Grocery inflation drops to lowest rate this year in Britain, but remains at 16.5% | Inflation

Supermarket inflation has hit its lowest level this year but remains high, forcing people to change the way they eat and cook as household budgets are stretched, according to data firm Kantar.

Annual food inflation in Britain fell to 16.5% in the four weeks to June 11, from 17.2% last month and a record 17.5% in March. It remains at its sixth highest level since the 2008 financial crisis, Kantar said. The largest price increases were for eggs, cooking sauces and frozen potato products.

The figures come a day ahead of official UK inflation data, which is expected to show a decline to 8.4% in May from 8.7% in April, when food and drink prices rose to a annual rate of 19.1%.

Rishi Sunak’s promise to halve inflation this year is threatened by stubbornly high food inflation, which has kept the headline rate higher than expected.

Fraser McKevitt, head of retail and consumer insights at Kantar, said: “This is the lowest grocery price inflation rate we have seen in 2023, which relieve buyers and retailers.

“But the 16.5% rise in prices is nothing to celebrate and is still the sixth highest monthly figure in the last 15 years. The price increases are now compared to the rising rate of grocery inflation seen last summer, which means it should continue to fall in the coming months, a welcome result for everyone.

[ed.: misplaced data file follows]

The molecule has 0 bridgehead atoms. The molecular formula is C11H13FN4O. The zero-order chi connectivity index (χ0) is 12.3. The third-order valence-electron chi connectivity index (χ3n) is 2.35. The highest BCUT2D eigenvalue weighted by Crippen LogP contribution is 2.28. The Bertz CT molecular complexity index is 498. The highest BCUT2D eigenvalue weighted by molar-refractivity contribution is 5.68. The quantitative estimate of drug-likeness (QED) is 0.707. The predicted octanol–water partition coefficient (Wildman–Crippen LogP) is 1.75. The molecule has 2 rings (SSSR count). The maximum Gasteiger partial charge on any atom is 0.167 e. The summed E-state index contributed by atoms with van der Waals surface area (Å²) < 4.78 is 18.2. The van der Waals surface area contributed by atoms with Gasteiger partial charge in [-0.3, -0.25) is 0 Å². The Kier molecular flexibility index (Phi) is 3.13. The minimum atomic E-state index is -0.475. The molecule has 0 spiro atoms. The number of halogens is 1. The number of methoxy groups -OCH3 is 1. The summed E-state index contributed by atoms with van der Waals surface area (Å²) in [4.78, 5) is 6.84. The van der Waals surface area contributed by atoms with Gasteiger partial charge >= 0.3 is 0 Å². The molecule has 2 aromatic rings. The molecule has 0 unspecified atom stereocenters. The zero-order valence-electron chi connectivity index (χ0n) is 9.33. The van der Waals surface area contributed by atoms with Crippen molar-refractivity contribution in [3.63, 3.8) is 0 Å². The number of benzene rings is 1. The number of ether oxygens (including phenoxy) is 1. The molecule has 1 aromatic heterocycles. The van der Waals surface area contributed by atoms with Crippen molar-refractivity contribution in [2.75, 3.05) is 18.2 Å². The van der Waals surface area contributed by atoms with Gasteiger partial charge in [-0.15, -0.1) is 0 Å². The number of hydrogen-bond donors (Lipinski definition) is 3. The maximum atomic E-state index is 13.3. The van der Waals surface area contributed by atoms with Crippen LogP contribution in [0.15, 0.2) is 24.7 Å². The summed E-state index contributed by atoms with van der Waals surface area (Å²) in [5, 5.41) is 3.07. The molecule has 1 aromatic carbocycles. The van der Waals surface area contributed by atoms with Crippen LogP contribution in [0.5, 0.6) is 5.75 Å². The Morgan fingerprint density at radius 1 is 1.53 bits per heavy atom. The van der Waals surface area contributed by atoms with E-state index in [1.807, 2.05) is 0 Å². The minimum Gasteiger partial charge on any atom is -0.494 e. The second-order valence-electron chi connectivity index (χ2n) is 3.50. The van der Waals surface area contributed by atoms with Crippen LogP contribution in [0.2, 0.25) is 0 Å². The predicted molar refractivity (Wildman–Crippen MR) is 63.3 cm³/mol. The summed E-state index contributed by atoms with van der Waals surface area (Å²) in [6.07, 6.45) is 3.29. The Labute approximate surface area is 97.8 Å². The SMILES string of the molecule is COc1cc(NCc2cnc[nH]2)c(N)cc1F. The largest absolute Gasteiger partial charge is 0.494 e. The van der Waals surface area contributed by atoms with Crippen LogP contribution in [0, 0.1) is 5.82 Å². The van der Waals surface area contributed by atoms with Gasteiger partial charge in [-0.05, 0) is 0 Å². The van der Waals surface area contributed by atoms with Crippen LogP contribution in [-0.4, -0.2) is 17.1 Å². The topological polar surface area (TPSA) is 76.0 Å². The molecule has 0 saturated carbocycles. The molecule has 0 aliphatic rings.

A survey for Kantar found that among consumers’ top five financial concerns, rising food prices are the only one that worries them more now than at the start of the year.

Nearly 70% of households are either “extremely” or “very worried” about food and drink inflation, up from just over two-thirds in January. It remains the second biggest concern behind rising energy bills.

Consumers have turned to cheaper own-brand ranges from supermarkets to save money, where sales are up 41% from last year, and are changing the way they eat and cook, a Kantar said.

McKevitt added: “People are thinking more and more about what they eat and how they cook as the cost of living crisis weighs on traditional behaviors. The biggest change we’ve seen is that people are making simpler dishes with fewer ingredients. Our data shows that the public is turning away from their oven and using microwaves more and more, reflecting the shift to simpler cooking.

There have been 4% fewer meals prepared in the oven in the past 12 weeks compared to the same period last year, while microwave meals have increased by 8%, and there has been a increase in food prepared with toasters and grills.

Sue Davies, head of food policy at consumer group Which?, said the high prices “hammered the household budgets of millions, including desperate families and low-income people who skipped meals for many months to make ends meet.

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